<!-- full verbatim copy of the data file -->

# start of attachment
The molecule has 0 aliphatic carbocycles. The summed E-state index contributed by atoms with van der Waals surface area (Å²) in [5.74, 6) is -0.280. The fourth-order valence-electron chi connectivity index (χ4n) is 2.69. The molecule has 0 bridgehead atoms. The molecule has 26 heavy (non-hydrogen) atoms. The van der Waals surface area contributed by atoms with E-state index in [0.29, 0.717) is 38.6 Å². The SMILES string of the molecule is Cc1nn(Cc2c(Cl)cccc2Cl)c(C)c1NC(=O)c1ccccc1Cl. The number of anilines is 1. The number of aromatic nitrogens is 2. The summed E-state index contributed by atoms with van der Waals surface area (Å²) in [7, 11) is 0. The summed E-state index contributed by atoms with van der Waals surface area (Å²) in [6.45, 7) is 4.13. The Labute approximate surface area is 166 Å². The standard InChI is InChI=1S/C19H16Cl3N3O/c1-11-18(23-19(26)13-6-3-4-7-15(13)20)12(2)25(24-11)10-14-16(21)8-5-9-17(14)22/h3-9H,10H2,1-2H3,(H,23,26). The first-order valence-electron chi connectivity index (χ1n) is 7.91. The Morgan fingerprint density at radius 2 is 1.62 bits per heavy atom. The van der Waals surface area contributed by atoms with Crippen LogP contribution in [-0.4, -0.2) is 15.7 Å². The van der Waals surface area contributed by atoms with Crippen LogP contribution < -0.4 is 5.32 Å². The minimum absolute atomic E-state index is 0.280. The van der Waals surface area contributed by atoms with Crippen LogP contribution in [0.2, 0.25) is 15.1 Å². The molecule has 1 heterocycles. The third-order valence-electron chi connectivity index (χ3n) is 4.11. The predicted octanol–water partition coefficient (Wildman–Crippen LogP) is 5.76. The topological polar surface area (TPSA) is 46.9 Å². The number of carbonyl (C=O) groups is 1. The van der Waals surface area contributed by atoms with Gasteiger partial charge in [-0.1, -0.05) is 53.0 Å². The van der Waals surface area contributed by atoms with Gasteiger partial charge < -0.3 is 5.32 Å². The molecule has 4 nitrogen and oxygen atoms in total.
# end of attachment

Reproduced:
The molecule has 0 aliphatic carbocycles. The summed E-state index contributed by atoms with van der Waals surface area (Å²) in [5.74, 6) is -0.280. The fourth-order valence-electron chi connectivity index (χ4n) is 2.69. The molecule has 0 bridgehead atoms. The molecule has 26 heavy (non-hydrogen) atoms. The van der Waals surface area contributed by atoms with E-state index in [0.29, 0.717) is 38.6 Å². The SMILES string of the molecule is Cc1nn(Cc2c(Cl)cccc2Cl)c(C)c1NC(=O)c1ccccc1Cl. The number of anilines is 1. The number of aromatic nitrogens is 2. The summed E-state index contributed by atoms with van der Waals surface area (Å²) in [7, 11) is 0. The summed E-state index contributed by atoms with van der Waals surface area (Å²) in [6.45, 7) is 4.13. The Labute approximate surface area is 166 Å². The standard InChI is InChI=1S/C19H16Cl3N3O/c1-11-18(23-19(26)13-6-3-4-7-15(13)20)12(2)25(24-11)10-14-16(21)8-5-9-17(14)22/h3-9H,10H2,1-2H3,(H,23,26). The first-order valence-electron chi connectivity index (χ1n) is 7.91. The Morgan fingerprint density at radius 2 is 1.62 bits per heavy atom. The van der Waals surface area contributed by atoms with Crippen LogP contribution in [-0.4, -0.2) is 15.7 Å². The van der Waals surface area contributed by atoms with Crippen LogP contribution < -0.4 is 5.32 Å². The minimum absolute atomic E-state index is 0.280. The van der Waals surface area contributed by atoms with Crippen LogP contribution in [0.2, 0.25) is 15.1 Å². The molecule has 1 heterocycles. The third-order valence-electron chi connectivity index (χ3n) is 4.11. The predicted octanol–water partition coefficient (Wildman–Crippen LogP) is 5.76. The topological polar surface area (TPSA) is 46.9 Å². The number of carbonyl (C=O) groups is 1. The van der Waals surface area contributed by atoms with Gasteiger partial charge in [-0.1, -0.05) is 53.0 Å². The van der Waals surface area contributed by atoms with Gasteiger partial charge < -0.3 is 5.32 Å². The molecule has 4 nitrogen and oxygen atoms in total.